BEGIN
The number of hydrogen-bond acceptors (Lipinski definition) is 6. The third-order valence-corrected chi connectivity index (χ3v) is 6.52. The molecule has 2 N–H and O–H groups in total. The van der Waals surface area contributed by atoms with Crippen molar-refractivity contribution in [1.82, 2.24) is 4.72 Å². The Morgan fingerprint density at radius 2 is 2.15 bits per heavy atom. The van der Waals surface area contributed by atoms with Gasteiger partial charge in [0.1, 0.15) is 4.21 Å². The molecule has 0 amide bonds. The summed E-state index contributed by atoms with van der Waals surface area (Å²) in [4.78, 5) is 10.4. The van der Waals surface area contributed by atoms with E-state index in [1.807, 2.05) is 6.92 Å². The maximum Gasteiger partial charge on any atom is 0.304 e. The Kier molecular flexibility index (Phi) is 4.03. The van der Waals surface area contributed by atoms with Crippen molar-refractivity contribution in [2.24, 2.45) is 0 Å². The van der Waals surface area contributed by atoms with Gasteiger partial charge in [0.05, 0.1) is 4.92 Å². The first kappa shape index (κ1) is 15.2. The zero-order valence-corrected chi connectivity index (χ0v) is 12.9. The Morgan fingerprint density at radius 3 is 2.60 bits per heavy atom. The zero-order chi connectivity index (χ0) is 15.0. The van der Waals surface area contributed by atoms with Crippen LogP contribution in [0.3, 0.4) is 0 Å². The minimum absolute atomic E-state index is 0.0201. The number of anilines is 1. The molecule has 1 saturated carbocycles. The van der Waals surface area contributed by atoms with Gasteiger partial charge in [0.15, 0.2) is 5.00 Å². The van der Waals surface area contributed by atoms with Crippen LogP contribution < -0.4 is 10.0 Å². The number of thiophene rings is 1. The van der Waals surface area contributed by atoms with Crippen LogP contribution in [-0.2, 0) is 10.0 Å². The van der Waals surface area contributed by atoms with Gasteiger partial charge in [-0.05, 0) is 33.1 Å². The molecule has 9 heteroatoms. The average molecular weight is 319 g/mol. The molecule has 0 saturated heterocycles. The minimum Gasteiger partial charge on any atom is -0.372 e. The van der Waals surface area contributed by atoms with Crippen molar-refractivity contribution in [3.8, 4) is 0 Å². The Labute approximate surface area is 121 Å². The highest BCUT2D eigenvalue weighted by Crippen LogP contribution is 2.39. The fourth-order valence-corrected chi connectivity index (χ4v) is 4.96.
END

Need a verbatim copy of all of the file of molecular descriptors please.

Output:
The number of hydrogen-bond acceptors (Lipinski definition) is 6. The third-order valence-corrected chi connectivity index (χ3v) is 6.52. The molecule has 2 N–H and O–H groups in total. The van der Waals surface area contributed by atoms with Crippen molar-refractivity contribution in [1.82, 2.24) is 4.72 Å². The Morgan fingerprint density at radius 2 is 2.15 bits per heavy atom. The van der Waals surface area contributed by atoms with Gasteiger partial charge in [0.1, 0.15) is 4.21 Å². The molecule has 0 amide bonds. The summed E-state index contributed by atoms with van der Waals surface area (Å²) in [4.78, 5) is 10.4. The van der Waals surface area contributed by atoms with E-state index in [1.807, 2.05) is 6.92 Å². The maximum Gasteiger partial charge on any atom is 0.304 e. The Kier molecular flexibility index (Phi) is 4.03. The van der Waals surface area contributed by atoms with Crippen molar-refractivity contribution in [2.24, 2.45) is 0 Å². The van der Waals surface area contributed by atoms with Gasteiger partial charge in [0.05, 0.1) is 4.92 Å². The first kappa shape index (κ1) is 15.2. The zero-order valence-corrected chi connectivity index (χ0v) is 12.9. The Morgan fingerprint density at radius 3 is 2.60 bits per heavy atom. The zero-order chi connectivity index (χ0) is 15.0. The van der Waals surface area contributed by atoms with Crippen LogP contribution in [0.3, 0.4) is 0 Å². The minimum absolute atomic E-state index is 0.0201. The number of anilines is 1. The molecule has 1 saturated carbocycles. The van der Waals surface area contributed by atoms with Gasteiger partial charge in [0.15, 0.2) is 5.00 Å². The van der Waals surface area contributed by atoms with Crippen LogP contribution < -0.4 is 10.0 Å². The number of thiophene rings is 1. The van der Waals surface area contributed by atoms with Crippen LogP contribution in [-0.2, 0) is 10.0 Å². The van der Waals surface area contributed by atoms with Gasteiger partial charge in [-0.05, 0) is 33.1 Å². The molecule has 9 heteroatoms. The average molecular weight is 319 g/mol. The molecule has 0 saturated heterocycles. The minimum Gasteiger partial charge on any atom is -0.372 e. The van der Waals surface area contributed by atoms with Crippen molar-refractivity contribution in [3.8, 4) is 0 Å². The Labute approximate surface area is 121 Å². The highest BCUT2D eigenvalue weighted by Crippen LogP contribution is 2.39. The fourth-order valence-corrected chi connectivity index (χ4v) is 4.96.